You may think me a little strange, but one of my favourite things about Ma Pardoes is the worn carpet that leads you to the bar. Now it’s not one of them fancy Weatherspoons carpets like those featured in Kit Calesses book and blog, however I imagine the many Black Country folk who’ve wearily trod that same path in search of fine ale, and the tales they have told.


Detail from a vintage ad for Tetley mild.

Ron Pattinson has a recipe for a Tetley mild from 1946, with this interesting aside:

It’s typical of a type of Mild brewed in Yorkshire, lying somewhere between pale and dark. Weirdly, all those years I drank it, I never realised that it wasn’t really that dark. More of a dark red than brown.


The Eagle Hotel.

Tandleman has joined the welcome trend of Epic Pub Quests (e.g. Cambridge, Bedford) with a mission to visit all 30 Samuel Smith pubs in the catchment area for his local CAMRA branch. Only four sell real ale but this kind of endeavour isn’t really about the beer — it’s about going to and observing places that might otherwise get overlooked. The second report so far filed has passages that would seem at home in a 20th Century social realist novel:

The Irish woman walked over and warmed her arse on the roaring coal fire adjacent to the card players. She asked no-one in particular if the clocks go back or forward this weekend.  There was some dispute about this, but it was finally agreed that the clocks go forward. The Old Irishwoman sniffed at this.‘Forward or back, you shouldn’t interfere with the fecking clock,’ she announced, eliciting no opinions either way.


A scared, angry mob.

For Good Beer Hunting Bryan Roth shakes a weary head at people arguing online with a US Brewers’ Association list of ‘The Top 50 Breweries’ by beer sales volume — an act as futile as debating the iTunes Top 10. Tying it into the buzz-phrase of the day, FAKE NEWS!, Roth says:

The backlash was swift. Pushback came over social media as commenters offered their hot takes while ignoring the factual basis of the list—it was, as it has been for at least a decade, organized by production levels. Even still, these internet denizens repeatedly asked, as if they were debating a listicle on Reddit, ‘how can you leave [My Favorite Brewery Name Here] off this list?’


Detail from Ansell's beer mat, 1970s: "Brewed in Birmingham".

News from Birmingham via Dave Hopkins at The Midlands Beer Blog Collective: The Birmingham Beer Bash is dead (or at least in stasis); long live the Birmingham Beer Bazaar! This replacement event has different organisers and, we suspect, might prove controversial — there’s already a bit of muttering on social media. At any rate, we’ll be adding this to the register of good and bad news, along with…


…the announcement of Leicester’s new specialist bottle shop, the awkwardly-named Brewklopedia:

The idea for the shop came about after the owners of 23 Wine & Whisky on Granby Street decided to introduce some local beers into their range… Manager of Brewklopedia, Kunal Kapadia, said: “We had a really good response, so we started introducing more beer from around the globe… ‘Customers quite liked the idea of having a separate shop in the city centre, so we decided to take the risk and jump right in.’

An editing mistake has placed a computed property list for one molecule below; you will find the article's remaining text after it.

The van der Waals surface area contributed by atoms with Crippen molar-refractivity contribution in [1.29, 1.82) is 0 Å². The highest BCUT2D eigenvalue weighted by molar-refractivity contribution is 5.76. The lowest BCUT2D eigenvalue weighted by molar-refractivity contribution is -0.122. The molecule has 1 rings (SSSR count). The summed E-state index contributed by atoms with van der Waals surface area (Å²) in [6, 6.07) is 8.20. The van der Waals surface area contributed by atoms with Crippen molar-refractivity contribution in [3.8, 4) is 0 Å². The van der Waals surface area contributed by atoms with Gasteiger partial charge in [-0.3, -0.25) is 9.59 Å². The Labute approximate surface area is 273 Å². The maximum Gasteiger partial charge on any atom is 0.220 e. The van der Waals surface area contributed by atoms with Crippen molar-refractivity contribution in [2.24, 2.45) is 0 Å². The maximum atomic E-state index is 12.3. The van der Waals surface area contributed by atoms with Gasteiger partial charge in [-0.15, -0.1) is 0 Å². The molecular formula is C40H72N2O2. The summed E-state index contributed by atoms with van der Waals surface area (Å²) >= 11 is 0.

(Reported by Hayley Watson for a local news website rendered barely readable by intrusive ads — sorry.)


Finally, here’s a some soothsaying from one of the authors of the World Atlas of Beer which, we suspect, has the weight of inside info behind it:

Post-War Estate Pubs 1951-1954

As promised, we’re scanning and sharing pictures from the various magazines and books we’ve picked up over the years. This particular set tells a bit of a story.

During and after World War II, until 1954, there were strict building regulations — you couldn’t just build a pub when there was a desperate need for houses, schools, shops and so on. But that doesn’t mean there weren’t any pubs built at all. Rather, each case had to be debated with local authorities and central government ministries to prove there was a real need.

What you’ll notice about these pubs built immediately post-war is that they look very like those being built a decade earlier during the hey-day of the Improved Public House. (One reason why guessing the date of a pub isn’t always as easy as it should be.) That’s partly because ‘bigger but better’ remained the prevailing philosophy of pub design (Basil Oliver’s book was mostly written pre-war but only published afterwards) but also in some cases because plans had been drawn up and then put on ice.

The Balloon Hotel, Wollaton, Nottinghamshire

1930s style pub with straight lines.

This is The Balloon Hotel was designed by W.B. Starr of local firm Hall & Clifford and built in 1951 for Tennant Brothers of Sheffield. It looks, to us, very 1930s, not least in terms of its scale. We haven’t been able to find much specific information other than that its name was eventually changed to The Wollaton Arms and it is now gone.

Continue reading “Post-War Estate Pubs 1951-1954”